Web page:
Reader View: Placitas, you are being robbed
It is terrible to think of people luring wild horses onto private property to deliver them into some horrible fate – most probably a kill-buyer’s hands. With so many thousands of horses going off to slaughter houses in Mexico and Canada, it is not a far stretch to think that many of these horses are obtained through less than legal means. There is no excuse for such horrid behavior. And as the author says, very soon it could be too late for the wild horses of Placitas. ~ HfH
From: The Santa Fe New Mexican
By: Bob Landers
In 1999, my wife and I moved to New Mexico from New Hampshire.
It was Placitas that called our names. Everything about Placitas was perfect in our eyes, especially the rural nature of the area: developments on acre-plus lots, open landscapes, beautiful views and horse property for our horses from New Hampshire. We knew nothing about the wild horses of Placitas, which existed even back then.
We encountered our first Placitas free-roaming horse the first winter here. Outside, we saw a magnificent gray stallion followed by his mares and foals. It was exciting to stand within yards of these wild horses. No skinny horses here. Getting too close meant that they moved away not running nor terrified by people, just not interested in close contact. We saw this herd more frequently and nearly year-round in Cedar Creek. Years later, during the severe drought, that herd was purchased by a neighbor from the New Mexico Livestock Board to save them from death. They somehow later escaped, roaming the area for another year or more. As the drought worsened, this herd was recaptured and reluctantly sent to a rescue site in Chama.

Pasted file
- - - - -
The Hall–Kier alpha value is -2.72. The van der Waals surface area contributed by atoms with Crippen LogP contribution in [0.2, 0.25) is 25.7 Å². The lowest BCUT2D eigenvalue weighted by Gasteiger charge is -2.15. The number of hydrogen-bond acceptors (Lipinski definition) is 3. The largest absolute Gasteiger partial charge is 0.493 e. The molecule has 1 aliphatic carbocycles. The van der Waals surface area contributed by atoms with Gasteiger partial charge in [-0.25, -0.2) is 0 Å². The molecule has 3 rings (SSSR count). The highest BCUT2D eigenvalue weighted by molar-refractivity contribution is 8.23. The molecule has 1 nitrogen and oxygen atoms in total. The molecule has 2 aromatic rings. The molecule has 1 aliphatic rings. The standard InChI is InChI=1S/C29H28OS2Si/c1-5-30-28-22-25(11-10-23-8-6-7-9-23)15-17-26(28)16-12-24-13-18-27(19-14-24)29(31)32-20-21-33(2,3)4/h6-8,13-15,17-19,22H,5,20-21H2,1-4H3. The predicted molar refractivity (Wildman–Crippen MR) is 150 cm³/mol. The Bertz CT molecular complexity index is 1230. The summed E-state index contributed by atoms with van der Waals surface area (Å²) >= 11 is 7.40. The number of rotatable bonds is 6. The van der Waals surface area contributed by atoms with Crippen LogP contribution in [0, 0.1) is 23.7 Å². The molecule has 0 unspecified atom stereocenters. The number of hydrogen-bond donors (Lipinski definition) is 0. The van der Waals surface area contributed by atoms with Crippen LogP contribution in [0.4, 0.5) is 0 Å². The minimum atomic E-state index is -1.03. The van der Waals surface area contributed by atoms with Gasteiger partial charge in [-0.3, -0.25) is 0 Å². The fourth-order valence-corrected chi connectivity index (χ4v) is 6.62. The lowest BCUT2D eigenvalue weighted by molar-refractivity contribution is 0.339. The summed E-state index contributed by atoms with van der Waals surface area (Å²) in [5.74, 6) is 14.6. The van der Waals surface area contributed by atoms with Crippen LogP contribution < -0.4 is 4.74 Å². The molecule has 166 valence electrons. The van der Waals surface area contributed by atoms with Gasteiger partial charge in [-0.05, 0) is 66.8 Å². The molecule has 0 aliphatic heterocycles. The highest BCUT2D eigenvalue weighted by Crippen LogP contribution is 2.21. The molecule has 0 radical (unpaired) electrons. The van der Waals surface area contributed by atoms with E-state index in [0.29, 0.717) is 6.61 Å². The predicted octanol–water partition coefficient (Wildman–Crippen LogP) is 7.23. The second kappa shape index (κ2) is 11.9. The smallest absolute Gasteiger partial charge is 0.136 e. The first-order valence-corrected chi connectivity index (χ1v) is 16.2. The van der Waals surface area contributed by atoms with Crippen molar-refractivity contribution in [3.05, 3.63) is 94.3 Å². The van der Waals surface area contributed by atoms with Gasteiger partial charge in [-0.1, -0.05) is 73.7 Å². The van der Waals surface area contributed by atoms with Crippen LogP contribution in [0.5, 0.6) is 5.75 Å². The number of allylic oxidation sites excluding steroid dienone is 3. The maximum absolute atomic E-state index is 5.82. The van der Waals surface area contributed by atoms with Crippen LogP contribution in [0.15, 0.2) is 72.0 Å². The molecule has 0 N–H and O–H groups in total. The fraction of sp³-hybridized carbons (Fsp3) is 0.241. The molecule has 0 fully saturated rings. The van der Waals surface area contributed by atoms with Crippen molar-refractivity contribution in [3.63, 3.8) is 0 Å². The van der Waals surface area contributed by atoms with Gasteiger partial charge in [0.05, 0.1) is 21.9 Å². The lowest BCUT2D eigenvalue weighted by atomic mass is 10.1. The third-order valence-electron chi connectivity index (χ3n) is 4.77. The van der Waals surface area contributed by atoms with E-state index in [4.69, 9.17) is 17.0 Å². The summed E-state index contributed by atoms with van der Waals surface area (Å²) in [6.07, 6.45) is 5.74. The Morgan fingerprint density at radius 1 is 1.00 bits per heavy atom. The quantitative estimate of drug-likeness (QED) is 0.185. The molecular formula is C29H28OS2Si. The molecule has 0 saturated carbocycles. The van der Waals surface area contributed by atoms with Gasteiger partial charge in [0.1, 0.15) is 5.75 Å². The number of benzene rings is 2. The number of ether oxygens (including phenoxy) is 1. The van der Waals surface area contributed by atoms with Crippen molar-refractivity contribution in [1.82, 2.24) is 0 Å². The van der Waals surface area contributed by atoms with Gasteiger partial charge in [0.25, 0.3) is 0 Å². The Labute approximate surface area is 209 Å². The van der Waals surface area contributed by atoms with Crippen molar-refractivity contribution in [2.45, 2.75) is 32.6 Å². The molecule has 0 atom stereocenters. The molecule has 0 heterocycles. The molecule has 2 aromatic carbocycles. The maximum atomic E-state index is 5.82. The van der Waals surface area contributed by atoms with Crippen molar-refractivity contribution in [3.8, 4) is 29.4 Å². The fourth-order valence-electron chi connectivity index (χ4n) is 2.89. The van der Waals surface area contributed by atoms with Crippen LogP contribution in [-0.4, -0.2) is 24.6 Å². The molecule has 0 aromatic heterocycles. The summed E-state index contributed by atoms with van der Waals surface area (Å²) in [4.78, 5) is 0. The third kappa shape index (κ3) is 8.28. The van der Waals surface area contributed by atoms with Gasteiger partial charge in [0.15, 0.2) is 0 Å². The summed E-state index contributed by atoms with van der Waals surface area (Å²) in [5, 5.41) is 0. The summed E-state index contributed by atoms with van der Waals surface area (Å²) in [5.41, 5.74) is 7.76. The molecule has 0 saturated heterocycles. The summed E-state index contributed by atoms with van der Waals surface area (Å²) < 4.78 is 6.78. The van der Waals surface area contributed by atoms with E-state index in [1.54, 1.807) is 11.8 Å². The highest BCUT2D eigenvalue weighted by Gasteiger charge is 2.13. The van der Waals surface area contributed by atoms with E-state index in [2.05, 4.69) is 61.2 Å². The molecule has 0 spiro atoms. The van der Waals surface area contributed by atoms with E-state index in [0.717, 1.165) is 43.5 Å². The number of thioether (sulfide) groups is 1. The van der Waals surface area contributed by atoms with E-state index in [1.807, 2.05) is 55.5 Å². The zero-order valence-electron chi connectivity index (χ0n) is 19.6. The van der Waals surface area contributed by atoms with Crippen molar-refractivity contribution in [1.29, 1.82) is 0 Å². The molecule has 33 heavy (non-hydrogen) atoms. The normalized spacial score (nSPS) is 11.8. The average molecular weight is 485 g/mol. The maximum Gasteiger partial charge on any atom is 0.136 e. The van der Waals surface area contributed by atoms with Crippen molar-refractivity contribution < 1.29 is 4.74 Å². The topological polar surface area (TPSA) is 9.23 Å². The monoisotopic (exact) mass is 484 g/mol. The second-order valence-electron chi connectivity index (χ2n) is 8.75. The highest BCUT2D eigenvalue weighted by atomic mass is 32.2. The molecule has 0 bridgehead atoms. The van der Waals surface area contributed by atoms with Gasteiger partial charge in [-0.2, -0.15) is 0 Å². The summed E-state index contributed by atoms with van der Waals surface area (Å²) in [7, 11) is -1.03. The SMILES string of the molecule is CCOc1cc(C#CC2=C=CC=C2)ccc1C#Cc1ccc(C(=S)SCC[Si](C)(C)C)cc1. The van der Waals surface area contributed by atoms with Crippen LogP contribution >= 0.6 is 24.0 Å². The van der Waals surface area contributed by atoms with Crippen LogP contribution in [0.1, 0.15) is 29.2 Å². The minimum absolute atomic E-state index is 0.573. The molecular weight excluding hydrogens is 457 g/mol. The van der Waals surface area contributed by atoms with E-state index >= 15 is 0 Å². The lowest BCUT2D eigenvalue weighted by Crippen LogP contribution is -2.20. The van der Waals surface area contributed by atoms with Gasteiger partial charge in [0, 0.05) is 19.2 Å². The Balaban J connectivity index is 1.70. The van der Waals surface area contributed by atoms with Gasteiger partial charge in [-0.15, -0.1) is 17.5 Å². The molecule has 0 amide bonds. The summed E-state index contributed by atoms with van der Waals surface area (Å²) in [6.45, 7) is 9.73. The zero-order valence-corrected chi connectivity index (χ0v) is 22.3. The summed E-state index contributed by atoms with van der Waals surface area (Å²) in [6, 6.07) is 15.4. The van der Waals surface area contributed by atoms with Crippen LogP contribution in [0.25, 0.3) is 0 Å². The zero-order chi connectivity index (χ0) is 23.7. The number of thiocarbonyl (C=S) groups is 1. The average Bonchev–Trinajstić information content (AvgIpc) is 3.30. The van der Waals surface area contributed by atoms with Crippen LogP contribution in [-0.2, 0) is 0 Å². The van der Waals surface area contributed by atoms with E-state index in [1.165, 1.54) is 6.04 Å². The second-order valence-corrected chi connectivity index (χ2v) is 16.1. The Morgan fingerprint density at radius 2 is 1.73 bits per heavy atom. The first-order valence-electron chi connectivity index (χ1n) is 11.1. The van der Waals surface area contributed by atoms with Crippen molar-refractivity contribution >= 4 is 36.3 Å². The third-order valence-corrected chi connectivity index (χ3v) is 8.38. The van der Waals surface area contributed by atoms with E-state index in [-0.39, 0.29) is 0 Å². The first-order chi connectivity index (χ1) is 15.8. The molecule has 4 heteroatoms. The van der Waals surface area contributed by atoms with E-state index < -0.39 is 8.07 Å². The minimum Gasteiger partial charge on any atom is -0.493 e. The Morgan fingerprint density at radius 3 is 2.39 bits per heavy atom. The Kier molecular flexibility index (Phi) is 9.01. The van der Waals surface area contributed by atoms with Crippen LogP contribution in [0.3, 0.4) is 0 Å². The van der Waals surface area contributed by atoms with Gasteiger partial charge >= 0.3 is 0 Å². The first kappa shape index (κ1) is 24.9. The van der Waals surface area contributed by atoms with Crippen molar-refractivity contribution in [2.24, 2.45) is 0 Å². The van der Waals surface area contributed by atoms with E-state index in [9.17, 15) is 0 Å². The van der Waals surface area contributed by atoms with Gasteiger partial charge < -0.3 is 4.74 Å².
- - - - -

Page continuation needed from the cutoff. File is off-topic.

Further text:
There exists a vigilante group in Placitas whose members lure horses onto private property by baiting them with hay, then have them removed by contacting the New Mexico Livestock Board and applying the “estray” rules. These people have taken the law into their own hands, and public officials are ignoring the fact that they are illegally trapping horses within the same fences constructed to keep them out. New Mexico is a legal fence-out atate.
How is it that horse baiters are allowed to capture horses and have them removed?
It will soon be too late to save the Placitas horses. On April 11, another herd was captured by these vigilantes, who lured them onto private property on Camino de La Rosa using hay as their weapon of choice. Was it just coincidence that this happened on the same day that Karen McCalpin, CEO of the Corolla Wilderness Horses located on the North Carolina Outer Banks area, was here to address Placitans at a meeting sponsored by Placitas Citizens for Open Discussion of Wild Horse Management?